Passion more important than years

Saturday, June 2, 2007

Roger Clemens will pitch Monday for the New York Yankees. He'll be 45 years old in a couple of months. He's won seven Cy Young Awards, emblematic of being the best pitcher in major league baseball in those years. That's two more Cy Youngs than anybody else. Not only is Clemens still pitching well beyond what is normally considered the sport's retirement age, he is still one of the best in the game. So good is Clemens that the Yankees are willing to allow him to stay home on days when he is not pitching--a privilege offered to no other player.

Julio Franco is even older than Clemens. He's the oldest player in the game today. He's the oldest position player (non-pitcher) in league history. He's used mainly today as a pinch-hitter for the New York Mets. The other night, Franco entered the game in a clutch situation. The ESPN announcer said as the well-sculpted Dominican-born player strode to the plate, "Here comes Father Time." Franco is 48 years old. I'm 48 years old.

Father Time? Have we lost a sense of perspective somewhere?

Several years ago, I played a minor role in trying to help a fellow clergyman be elected a United Methodist bishop. In literature that was being written about him, he asked that his age be downplayed; he was concerned that others might consider him too young for the job. He was 51 at the time.

Too young. Too old. Who has the right to decide these things? (There is such a thing as too young, of course; without elaboration, there is such a thing as legal minors.)

Methuselah, the Bible's senior statesman, according to the Old Testament lived to be 969. (There is much scholarly conversation about whether that number is to be taken literally.) For example, Genesis 6:3 sets an upper boundary on life span of 120 years.

Number-crunching aside, one biblical figure did his best work later in life. Abram (the future patriarch Abraham) was 75 when he was called to leave his home and go to wherever it was God would lead him. At retirement age, Abram did what God wanted and embarked on the adventure of his life. Today, in the 21st century, an age of religious pluralism, "old man" Abraham is regarded as the faith father of the three monotheistic religions: Christianity, Judaism and Islam.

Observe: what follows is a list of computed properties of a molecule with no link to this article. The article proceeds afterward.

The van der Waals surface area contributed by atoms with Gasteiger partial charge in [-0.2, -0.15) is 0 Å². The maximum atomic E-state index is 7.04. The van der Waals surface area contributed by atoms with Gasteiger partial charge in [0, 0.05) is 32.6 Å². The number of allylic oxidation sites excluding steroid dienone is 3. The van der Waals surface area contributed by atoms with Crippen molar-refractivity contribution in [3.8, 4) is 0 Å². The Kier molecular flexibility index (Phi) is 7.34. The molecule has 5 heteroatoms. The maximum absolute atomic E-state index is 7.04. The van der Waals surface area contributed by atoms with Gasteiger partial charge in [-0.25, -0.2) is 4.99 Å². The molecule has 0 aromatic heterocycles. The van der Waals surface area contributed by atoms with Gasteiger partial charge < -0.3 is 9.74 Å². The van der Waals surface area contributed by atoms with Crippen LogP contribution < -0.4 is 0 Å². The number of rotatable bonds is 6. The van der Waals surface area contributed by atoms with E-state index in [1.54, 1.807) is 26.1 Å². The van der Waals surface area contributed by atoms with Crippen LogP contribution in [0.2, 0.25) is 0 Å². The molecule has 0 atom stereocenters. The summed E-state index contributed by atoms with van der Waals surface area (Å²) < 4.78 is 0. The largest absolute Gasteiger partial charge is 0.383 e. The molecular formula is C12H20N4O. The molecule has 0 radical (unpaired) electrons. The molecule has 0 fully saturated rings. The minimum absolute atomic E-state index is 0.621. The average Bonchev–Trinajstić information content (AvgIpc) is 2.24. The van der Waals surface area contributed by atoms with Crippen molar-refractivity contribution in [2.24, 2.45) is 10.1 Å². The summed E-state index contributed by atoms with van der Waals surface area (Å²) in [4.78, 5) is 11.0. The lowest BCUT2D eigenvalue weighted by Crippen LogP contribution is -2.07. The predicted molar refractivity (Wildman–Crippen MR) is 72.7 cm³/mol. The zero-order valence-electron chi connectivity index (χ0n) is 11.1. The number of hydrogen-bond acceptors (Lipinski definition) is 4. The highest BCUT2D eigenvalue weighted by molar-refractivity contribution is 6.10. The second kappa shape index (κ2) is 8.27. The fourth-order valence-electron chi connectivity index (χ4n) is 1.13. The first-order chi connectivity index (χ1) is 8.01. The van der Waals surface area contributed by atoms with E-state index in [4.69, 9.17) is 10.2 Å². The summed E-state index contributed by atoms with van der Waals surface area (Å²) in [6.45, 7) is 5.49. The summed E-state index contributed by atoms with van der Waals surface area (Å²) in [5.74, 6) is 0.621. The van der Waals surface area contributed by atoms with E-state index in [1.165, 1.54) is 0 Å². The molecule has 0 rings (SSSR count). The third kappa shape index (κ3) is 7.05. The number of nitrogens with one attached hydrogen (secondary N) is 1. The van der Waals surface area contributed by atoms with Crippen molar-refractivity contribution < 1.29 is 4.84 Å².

Age is just a number, we're told."50 is the new 30," one book proclaimed a few years ago. I don't know if that's true. I wasn't taking blood pressure and cholesterol meds when I was 30, but I am now. Biblically, though, it's true. Age is just a number. More important than age is passion.

What are you and I passionate about? It is said in ancient Greece that when a man died the only question worth addressing in a eulogy was, "Did he have passion?"Abraham found his passion at a settling-down, settling-in age. Jesus discovered his in his physical prime, his early 30s. Both accomplished work that will be remembered as long as there is civilization. Are you too young or too old? Ah, forget that, will you? What really matters in this world, on this side of the grave is, do you have passion? That's what God ends up using.

Jeff Long is pastor of Centenary United Methodist Church in Cape Girardeau. Married with two daughters, he is of Scots and Swedish descent, loves movies and is a lifelong fan of the Pittsburgh Steelers.

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